“We’re fortunate that home testing supplies are widely available, and we’re committed to keeping this as convenient and free as it is now,” Levine said.

For Corey, the postponement means she’ll have to switch to antigen testing, which she fears will make her less susceptible to disease. She thinks she’s not the only one who’ll miss PCR tests: her favorite Burlington location still has a queue every time she goes.

Public health experts and practitioners are also concerned about the loss of convenient government testing sites.

“I understand that this was a very likely expensive and time-consuming attempt to have the state websites,” said Cassandra Pierre, an epidemiologist at Boston Medical Center. “However, there was a clear advantage in terms of people being able to get their vaccines (and) people getting their tests to prevent additional infections.”

Jump through hoops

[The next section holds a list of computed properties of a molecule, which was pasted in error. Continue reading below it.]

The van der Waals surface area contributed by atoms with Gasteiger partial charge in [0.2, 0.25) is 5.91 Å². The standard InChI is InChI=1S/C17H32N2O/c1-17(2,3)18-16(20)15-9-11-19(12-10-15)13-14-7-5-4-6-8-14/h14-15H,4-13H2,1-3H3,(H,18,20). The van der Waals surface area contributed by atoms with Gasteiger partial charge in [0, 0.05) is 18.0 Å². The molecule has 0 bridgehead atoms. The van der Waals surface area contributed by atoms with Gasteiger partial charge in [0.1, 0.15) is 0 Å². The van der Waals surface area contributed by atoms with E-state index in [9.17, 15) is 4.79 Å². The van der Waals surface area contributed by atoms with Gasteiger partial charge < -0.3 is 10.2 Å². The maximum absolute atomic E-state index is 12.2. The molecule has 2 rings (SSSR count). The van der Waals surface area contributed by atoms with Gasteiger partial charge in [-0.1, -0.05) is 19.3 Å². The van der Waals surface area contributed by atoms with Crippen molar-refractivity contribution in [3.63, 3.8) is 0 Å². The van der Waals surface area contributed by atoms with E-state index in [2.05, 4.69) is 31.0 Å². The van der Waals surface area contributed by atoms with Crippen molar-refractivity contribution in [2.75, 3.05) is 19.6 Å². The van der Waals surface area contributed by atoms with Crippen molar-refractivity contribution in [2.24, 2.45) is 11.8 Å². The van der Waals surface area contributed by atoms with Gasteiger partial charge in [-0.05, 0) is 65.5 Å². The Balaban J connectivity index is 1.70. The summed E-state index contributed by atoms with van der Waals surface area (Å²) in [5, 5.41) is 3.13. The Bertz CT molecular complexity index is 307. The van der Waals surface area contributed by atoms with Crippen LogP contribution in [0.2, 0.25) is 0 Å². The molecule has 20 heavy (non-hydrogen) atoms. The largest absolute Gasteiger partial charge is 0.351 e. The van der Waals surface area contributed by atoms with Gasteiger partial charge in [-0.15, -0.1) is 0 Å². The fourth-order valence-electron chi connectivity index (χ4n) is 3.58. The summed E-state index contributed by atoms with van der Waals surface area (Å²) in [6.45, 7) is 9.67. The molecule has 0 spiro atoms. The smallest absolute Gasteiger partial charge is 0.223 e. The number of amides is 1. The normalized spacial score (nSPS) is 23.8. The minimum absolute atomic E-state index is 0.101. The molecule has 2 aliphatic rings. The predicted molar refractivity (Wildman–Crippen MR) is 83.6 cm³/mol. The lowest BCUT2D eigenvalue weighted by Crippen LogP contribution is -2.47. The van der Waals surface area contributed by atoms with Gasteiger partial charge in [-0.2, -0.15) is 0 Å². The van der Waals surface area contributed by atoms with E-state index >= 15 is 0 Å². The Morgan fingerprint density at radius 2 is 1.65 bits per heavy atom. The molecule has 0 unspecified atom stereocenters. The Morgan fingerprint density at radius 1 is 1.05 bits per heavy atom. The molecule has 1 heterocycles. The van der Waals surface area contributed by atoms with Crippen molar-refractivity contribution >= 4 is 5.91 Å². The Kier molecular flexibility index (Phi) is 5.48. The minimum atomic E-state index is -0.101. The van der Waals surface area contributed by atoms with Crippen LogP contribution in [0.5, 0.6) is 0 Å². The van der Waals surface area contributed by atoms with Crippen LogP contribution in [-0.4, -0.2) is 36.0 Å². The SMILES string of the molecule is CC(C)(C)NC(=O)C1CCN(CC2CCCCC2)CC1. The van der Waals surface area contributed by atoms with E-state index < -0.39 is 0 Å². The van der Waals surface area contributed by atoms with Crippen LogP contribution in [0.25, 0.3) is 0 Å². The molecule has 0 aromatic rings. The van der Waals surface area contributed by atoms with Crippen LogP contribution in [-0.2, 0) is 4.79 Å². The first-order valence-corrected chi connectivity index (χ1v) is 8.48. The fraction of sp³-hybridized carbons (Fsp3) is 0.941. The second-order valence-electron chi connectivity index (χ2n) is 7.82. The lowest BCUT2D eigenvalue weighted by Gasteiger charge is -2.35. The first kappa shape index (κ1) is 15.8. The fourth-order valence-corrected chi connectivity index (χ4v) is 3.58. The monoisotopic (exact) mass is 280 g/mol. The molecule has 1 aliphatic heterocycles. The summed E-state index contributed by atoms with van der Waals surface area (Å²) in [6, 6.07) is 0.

Three main types of Covid-19 tests are available to the public: PCR tests, LAMP tests and antigen tests.

PCR tests are performed and collected by healthcare professionals and sent to a testing laboratory. They are considered very accurate, but it can take days for results to be returned. They are still sometimes required for international travel or other purposes.

The rate of PCR testing peaked at over 10,000 tests a day in mid-January, the peak of the omicron surge, according to the health ministry. Around 3,500 PCR tests have been carried out every day for the past few weeks.